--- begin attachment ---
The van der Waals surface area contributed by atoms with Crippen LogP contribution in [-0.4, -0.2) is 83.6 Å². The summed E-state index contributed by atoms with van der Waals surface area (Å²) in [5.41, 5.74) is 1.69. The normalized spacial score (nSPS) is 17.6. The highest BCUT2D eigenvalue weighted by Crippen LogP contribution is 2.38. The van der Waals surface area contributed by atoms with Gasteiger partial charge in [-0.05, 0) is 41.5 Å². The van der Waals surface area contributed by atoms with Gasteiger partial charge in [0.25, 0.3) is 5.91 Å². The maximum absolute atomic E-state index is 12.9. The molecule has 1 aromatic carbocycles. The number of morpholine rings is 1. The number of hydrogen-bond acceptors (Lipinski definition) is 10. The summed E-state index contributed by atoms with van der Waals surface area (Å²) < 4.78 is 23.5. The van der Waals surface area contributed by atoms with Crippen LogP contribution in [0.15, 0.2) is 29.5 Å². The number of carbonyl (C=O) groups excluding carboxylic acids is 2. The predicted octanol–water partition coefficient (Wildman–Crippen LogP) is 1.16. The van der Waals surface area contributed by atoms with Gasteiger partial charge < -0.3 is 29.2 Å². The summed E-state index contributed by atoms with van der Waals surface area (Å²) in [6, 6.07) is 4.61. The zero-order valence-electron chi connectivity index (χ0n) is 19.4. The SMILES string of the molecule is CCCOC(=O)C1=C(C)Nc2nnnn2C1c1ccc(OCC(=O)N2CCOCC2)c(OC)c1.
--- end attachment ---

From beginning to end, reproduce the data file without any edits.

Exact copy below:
The van der Waals surface area contributed by atoms with Crippen LogP contribution in [-0.4, -0.2) is 83.6 Å². The summed E-state index contributed by atoms with van der Waals surface area (Å²) in [5.41, 5.74) is 1.69. The normalized spacial score (nSPS) is 17.6. The highest BCUT2D eigenvalue weighted by Crippen LogP contribution is 2.38. The van der Waals surface area contributed by atoms with Gasteiger partial charge in [-0.05, 0) is 41.5 Å². The van der Waals surface area contributed by atoms with Gasteiger partial charge in [0.25, 0.3) is 5.91 Å². The maximum absolute atomic E-state index is 12.9. The molecule has 1 aromatic carbocycles. The number of morpholine rings is 1. The number of hydrogen-bond acceptors (Lipinski definition) is 10. The summed E-state index contributed by atoms with van der Waals surface area (Å²) < 4.78 is 23.5. The van der Waals surface area contributed by atoms with Crippen LogP contribution in [0.15, 0.2) is 29.5 Å². The number of carbonyl (C=O) groups excluding carboxylic acids is 2. The predicted octanol–water partition coefficient (Wildman–Crippen LogP) is 1.16. The van der Waals surface area contributed by atoms with Gasteiger partial charge < -0.3 is 29.2 Å². The summed E-state index contributed by atoms with van der Waals surface area (Å²) in [6, 6.07) is 4.61. The zero-order valence-electron chi connectivity index (χ0n) is 19.4. The SMILES string of the molecule is CCCOC(=O)C1=C(C)Nc2nnnn2C1c1ccc(OCC(=O)N2CCOCC2)c(OC)c1.